London, Ont. abandons first-past-the-post

The City Council of London, Ont. voted in favour of switching to a ranked ballot system for their 2018 municipal election. This unprecedented decision makes London City Council the first and only government, anywhere in Canada, to abandon first-past-the-post (FPtP).

“Ranked ballots are a small and simple change that make local elections more fair, inclusive and friendly” says Dave Meslin, Creative Director of Unlock Democracy Canada.

London Ont. is nation’s 1st FPtP

“In an age of increasing political cynicism it’s inspiring to see this kind of leadership. Voters deserve a modern electoral system that delivers fair results, reduces negativity and encourages more voices to participate.”

London has put themselves on the map as the #1 leader of democratic renewal in Canada—a great gift to the country on our 150th birthday!

Recent legislation in Ontario allows any of the province’s 444 municipalities to use ranked ballots, but 443 Councils decided to keep the status quo. Electoral reform is difficult to achieve because incumbents rarely want to change the system that put them into power. What we saw in London tonight was rare: selfless leadership.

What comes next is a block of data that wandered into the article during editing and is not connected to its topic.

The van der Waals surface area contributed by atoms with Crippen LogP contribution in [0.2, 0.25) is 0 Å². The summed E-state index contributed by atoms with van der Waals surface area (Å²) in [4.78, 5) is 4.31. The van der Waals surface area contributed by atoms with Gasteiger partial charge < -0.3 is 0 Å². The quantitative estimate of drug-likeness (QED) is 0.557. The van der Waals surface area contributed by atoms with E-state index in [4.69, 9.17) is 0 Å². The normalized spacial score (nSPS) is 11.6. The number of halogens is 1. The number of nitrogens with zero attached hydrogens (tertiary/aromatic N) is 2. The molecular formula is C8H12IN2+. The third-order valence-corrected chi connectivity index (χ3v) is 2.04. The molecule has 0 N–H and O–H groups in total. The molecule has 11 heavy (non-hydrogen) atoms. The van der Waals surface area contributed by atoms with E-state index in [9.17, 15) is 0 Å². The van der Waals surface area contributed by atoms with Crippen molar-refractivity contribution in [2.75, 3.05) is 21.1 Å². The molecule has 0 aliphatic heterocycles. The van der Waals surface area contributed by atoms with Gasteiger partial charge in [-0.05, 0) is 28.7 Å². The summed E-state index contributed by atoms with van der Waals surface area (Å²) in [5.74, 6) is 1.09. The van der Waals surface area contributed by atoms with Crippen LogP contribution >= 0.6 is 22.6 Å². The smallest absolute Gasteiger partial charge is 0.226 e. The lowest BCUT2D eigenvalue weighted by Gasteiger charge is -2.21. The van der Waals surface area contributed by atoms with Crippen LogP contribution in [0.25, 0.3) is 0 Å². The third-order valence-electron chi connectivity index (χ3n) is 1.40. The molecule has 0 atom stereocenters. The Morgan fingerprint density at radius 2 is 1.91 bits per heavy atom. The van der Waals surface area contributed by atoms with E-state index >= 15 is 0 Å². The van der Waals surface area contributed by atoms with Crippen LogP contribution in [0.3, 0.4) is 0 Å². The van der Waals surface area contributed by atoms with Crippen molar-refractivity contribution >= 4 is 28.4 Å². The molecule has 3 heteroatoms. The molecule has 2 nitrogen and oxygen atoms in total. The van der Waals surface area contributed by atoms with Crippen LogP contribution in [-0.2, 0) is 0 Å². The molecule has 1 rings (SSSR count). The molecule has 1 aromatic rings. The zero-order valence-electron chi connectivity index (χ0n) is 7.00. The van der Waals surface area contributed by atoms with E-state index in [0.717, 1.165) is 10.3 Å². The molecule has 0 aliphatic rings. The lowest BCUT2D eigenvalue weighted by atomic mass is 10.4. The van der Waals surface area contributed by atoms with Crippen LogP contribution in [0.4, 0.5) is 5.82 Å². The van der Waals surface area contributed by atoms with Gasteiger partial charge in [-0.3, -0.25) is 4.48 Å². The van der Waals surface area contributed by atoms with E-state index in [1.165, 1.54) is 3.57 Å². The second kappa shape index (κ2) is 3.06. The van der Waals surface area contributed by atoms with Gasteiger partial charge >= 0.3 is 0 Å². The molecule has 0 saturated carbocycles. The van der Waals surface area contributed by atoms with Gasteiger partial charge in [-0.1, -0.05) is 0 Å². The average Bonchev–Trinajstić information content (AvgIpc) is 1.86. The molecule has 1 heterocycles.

“I am so proud of my colleagues and my city on this historic accomplishment.” said Councillor Josh Morgan who lead the charge to bring Ranked Choice Voting to London. “Tonight’s vote was about strengthening our democracy and empowering Londoners with an electoral system that allows them to clearly express their preferences. London, Ontario is now at the centre of democratic innovation and renewal in Canada.”

Community leaders:

“We’re pleased that council has taken the historic step of moving to a ranked ballot for our next municipal election,” said Wes Kinghorn, President of the Urban League of London. “We have now committed to a change that holds the potential for greater civility, diversity and choice for all Londoners in 2018.”

“We’re proud that our council took a leadership position on ranked ballots and made equity in elections a priority,” said Shawna Lewkowitz, founder of Women & Politics. “We are very optimistic that this change will have a positive impact on the number of women and racialized people who decide to run in future elections.”

Ranked ballots aren’t unfamiliar in Canada. The Conservative Party just mailed out 250,000 ranked ballots for their leadership race, as will the NDP in September. But next year’s municipal election in London will mark the first time in a generation that voters in a general election will be able to rank their votes, anywhere in Canada.

The May 1, 2017 vote is historic. Canada was the only OECD country that used First-Past-the-Post exclusively for all elections…until then.

— Wes Kinghorn